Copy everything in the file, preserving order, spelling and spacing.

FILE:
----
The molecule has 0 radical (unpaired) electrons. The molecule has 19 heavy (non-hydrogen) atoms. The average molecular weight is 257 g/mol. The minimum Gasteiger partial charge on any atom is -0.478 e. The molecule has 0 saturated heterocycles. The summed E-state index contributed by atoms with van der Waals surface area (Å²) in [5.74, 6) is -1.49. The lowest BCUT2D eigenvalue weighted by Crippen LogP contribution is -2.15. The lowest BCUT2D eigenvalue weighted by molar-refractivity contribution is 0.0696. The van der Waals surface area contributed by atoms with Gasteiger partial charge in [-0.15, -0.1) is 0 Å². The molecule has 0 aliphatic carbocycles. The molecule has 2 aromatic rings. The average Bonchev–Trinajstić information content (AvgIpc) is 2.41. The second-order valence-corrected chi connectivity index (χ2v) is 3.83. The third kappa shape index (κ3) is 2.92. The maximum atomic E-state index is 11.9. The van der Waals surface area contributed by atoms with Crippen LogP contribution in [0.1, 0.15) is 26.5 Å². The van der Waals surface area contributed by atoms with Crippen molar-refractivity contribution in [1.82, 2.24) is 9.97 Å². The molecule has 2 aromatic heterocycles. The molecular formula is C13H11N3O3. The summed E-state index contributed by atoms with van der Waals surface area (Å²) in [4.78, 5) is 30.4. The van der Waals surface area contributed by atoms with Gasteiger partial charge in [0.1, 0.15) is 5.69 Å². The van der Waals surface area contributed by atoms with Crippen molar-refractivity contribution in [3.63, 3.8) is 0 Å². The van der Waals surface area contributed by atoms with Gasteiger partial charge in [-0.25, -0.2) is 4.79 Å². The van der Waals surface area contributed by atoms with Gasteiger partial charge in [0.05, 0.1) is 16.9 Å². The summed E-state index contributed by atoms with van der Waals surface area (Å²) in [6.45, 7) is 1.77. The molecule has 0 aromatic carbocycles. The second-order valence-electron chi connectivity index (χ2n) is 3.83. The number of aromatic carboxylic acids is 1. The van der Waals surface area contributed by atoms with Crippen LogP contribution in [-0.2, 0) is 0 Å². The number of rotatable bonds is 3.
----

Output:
The molecule has 0 radical (unpaired) electrons. The molecule has 19 heavy (non-hydrogen) atoms. The average molecular weight is 257 g/mol. The minimum Gasteiger partial charge on any atom is -0.478 e. The molecule has 0 saturated heterocycles. The summed E-state index contributed by atoms with van der Waals surface area (Å²) in [5.74, 6) is -1.49. The lowest BCUT2D eigenvalue weighted by Crippen LogP contribution is -2.15. The lowest BCUT2D eigenvalue weighted by molar-refractivity contribution is 0.0696. The van der Waals surface area contributed by atoms with Gasteiger partial charge in [-0.15, -0.1) is 0 Å². The molecule has 0 aliphatic carbocycles. The molecule has 2 aromatic rings. The average Bonchev–Trinajstić information content (AvgIpc) is 2.41. The second-order valence-corrected chi connectivity index (χ2v) is 3.83. The third kappa shape index (κ3) is 2.92. The maximum atomic E-state index is 11.9. The van der Waals surface area contributed by atoms with Crippen LogP contribution in [0.1, 0.15) is 26.5 Å². The van der Waals surface area contributed by atoms with Crippen molar-refractivity contribution in [1.82, 2.24) is 9.97 Å². The molecule has 2 aromatic heterocycles. The molecular formula is C13H11N3O3. The summed E-state index contributed by atoms with van der Waals surface area (Å²) in [4.78, 5) is 30.4. The van der Waals surface area contributed by atoms with Gasteiger partial charge in [0.1, 0.15) is 5.69 Å². The van der Waals surface area contributed by atoms with Crippen molar-refractivity contribution in [3.63, 3.8) is 0 Å². The van der Waals surface area contributed by atoms with Gasteiger partial charge in [-0.25, -0.2) is 4.79 Å². The van der Waals surface area contributed by atoms with Gasteiger partial charge in [0.05, 0.1) is 16.9 Å². The summed E-state index contributed by atoms with van der Waals surface area (Å²) in [6.45, 7) is 1.77. The molecule has 0 aromatic carbocycles. The second-order valence-electron chi connectivity index (χ2n) is 3.83. The number of aromatic carboxylic acids is 1. The van der Waals surface area contributed by atoms with Crippen LogP contribution in [-0.2, 0) is 0 Å². The number of rotatable bonds is 3.